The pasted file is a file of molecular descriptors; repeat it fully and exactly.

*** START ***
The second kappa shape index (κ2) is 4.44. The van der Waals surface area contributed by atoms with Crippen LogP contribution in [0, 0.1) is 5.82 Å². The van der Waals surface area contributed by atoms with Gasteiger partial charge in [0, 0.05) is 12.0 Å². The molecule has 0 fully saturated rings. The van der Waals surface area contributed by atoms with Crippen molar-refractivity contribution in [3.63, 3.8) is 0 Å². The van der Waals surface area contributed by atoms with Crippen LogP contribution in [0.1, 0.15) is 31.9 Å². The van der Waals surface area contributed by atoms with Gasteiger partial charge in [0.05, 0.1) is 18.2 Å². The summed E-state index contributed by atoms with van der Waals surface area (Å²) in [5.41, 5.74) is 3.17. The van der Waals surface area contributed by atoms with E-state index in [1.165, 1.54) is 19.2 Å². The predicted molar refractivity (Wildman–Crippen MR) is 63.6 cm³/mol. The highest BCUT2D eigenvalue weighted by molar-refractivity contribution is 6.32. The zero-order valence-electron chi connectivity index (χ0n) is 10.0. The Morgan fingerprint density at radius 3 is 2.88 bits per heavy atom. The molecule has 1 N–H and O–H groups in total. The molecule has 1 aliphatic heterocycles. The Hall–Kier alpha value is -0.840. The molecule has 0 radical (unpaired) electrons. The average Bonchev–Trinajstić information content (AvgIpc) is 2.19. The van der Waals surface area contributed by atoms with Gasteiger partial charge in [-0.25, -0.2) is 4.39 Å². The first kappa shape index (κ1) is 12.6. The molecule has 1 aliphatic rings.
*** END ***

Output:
The second kappa shape index (κ2) is 4.44. The van der Waals surface area contributed by atoms with Crippen LogP contribution in [0, 0.1) is 5.82 Å². The van der Waals surface area contributed by atoms with Gasteiger partial charge in [0, 0.05) is 12.0 Å². The molecule has 0 fully saturated rings. The van der Waals surface area contributed by atoms with Crippen molar-refractivity contribution in [3.63, 3.8) is 0 Å². The van der Waals surface area contributed by atoms with Crippen LogP contribution in [0.1, 0.15) is 31.9 Å². The van der Waals surface area contributed by atoms with Gasteiger partial charge in [0.05, 0.1) is 18.2 Å². The summed E-state index contributed by atoms with van der Waals surface area (Å²) in [5.41, 5.74) is 3.17. The van der Waals surface area contributed by atoms with E-state index in [1.165, 1.54) is 19.2 Å². The predicted molar refractivity (Wildman–Crippen MR) is 63.6 cm³/mol. The highest BCUT2D eigenvalue weighted by molar-refractivity contribution is 6.32. The zero-order valence-electron chi connectivity index (χ0n) is 10.0. The Morgan fingerprint density at radius 3 is 2.88 bits per heavy atom. The molecule has 1 N–H and O–H groups in total. The molecule has 1 aliphatic heterocycles. The Hall–Kier alpha value is -0.840. The molecule has 0 radical (unpaired) electrons. The average Bonchev–Trinajstić information content (AvgIpc) is 2.19. The van der Waals surface area contributed by atoms with Gasteiger partial charge in [-0.25, -0.2) is 4.39 Å². The first kappa shape index (κ1) is 12.6. The molecule has 1 aliphatic rings.